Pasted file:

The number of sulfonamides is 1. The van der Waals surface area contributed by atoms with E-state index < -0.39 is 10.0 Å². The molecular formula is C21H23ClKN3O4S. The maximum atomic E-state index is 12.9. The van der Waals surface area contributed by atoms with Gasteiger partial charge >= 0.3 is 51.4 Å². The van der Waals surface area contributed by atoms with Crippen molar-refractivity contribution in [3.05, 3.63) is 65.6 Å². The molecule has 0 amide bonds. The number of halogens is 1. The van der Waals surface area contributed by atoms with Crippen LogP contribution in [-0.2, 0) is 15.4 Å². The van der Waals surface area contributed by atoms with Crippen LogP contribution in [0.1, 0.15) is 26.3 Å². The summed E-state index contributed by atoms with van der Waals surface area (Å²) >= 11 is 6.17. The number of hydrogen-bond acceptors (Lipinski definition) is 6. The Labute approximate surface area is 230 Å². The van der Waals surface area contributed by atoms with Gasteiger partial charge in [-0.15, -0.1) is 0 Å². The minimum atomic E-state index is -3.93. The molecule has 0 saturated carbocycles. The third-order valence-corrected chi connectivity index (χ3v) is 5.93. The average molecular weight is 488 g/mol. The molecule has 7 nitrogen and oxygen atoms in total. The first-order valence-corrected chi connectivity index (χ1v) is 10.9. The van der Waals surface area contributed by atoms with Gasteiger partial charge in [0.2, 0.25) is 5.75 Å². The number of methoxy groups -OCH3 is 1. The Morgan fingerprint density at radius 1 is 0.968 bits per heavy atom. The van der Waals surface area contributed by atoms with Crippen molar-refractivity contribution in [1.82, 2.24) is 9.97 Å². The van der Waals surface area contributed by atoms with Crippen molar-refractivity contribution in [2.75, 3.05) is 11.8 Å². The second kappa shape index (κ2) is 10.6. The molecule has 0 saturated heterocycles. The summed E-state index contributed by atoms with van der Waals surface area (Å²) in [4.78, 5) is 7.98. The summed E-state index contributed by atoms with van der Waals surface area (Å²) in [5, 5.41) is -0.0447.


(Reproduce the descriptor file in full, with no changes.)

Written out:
The number of sulfonamides is 1. The van der Waals surface area contributed by atoms with E-state index < -0.39 is 10.0 Å². The molecular formula is C21H23ClKN3O4S. The maximum atomic E-state index is 12.9. The van der Waals surface area contributed by atoms with Gasteiger partial charge >= 0.3 is 51.4 Å². The van der Waals surface area contributed by atoms with Crippen molar-refractivity contribution in [3.05, 3.63) is 65.6 Å². The molecule has 0 amide bonds. The number of halogens is 1. The van der Waals surface area contributed by atoms with Crippen LogP contribution in [-0.2, 0) is 15.4 Å². The van der Waals surface area contributed by atoms with Crippen LogP contribution in [0.1, 0.15) is 26.3 Å². The summed E-state index contributed by atoms with van der Waals surface area (Å²) >= 11 is 6.17. The number of hydrogen-bond acceptors (Lipinski definition) is 6. The Labute approximate surface area is 230 Å². The van der Waals surface area contributed by atoms with Gasteiger partial charge in [-0.15, -0.1) is 0 Å². The minimum atomic E-state index is -3.93. The molecule has 0 saturated carbocycles. The third-order valence-corrected chi connectivity index (χ3v) is 5.93. The average molecular weight is 488 g/mol. The molecule has 7 nitrogen and oxygen atoms in total. The first-order valence-corrected chi connectivity index (χ1v) is 10.9. The van der Waals surface area contributed by atoms with Gasteiger partial charge in [0.2, 0.25) is 5.75 Å². The number of methoxy groups -OCH3 is 1. The Morgan fingerprint density at radius 1 is 0.968 bits per heavy atom. The van der Waals surface area contributed by atoms with Crippen molar-refractivity contribution in [1.82, 2.24) is 9.97 Å². The van der Waals surface area contributed by atoms with Crippen molar-refractivity contribution in [2.75, 3.05) is 11.8 Å². The second kappa shape index (κ2) is 10.6. The molecule has 0 saturated heterocycles. The summed E-state index contributed by atoms with van der Waals surface area (Å²) in [4.78, 5) is 7.98. The summed E-state index contributed by atoms with van der Waals surface area (Å²) in [5, 5.41) is -0.0447.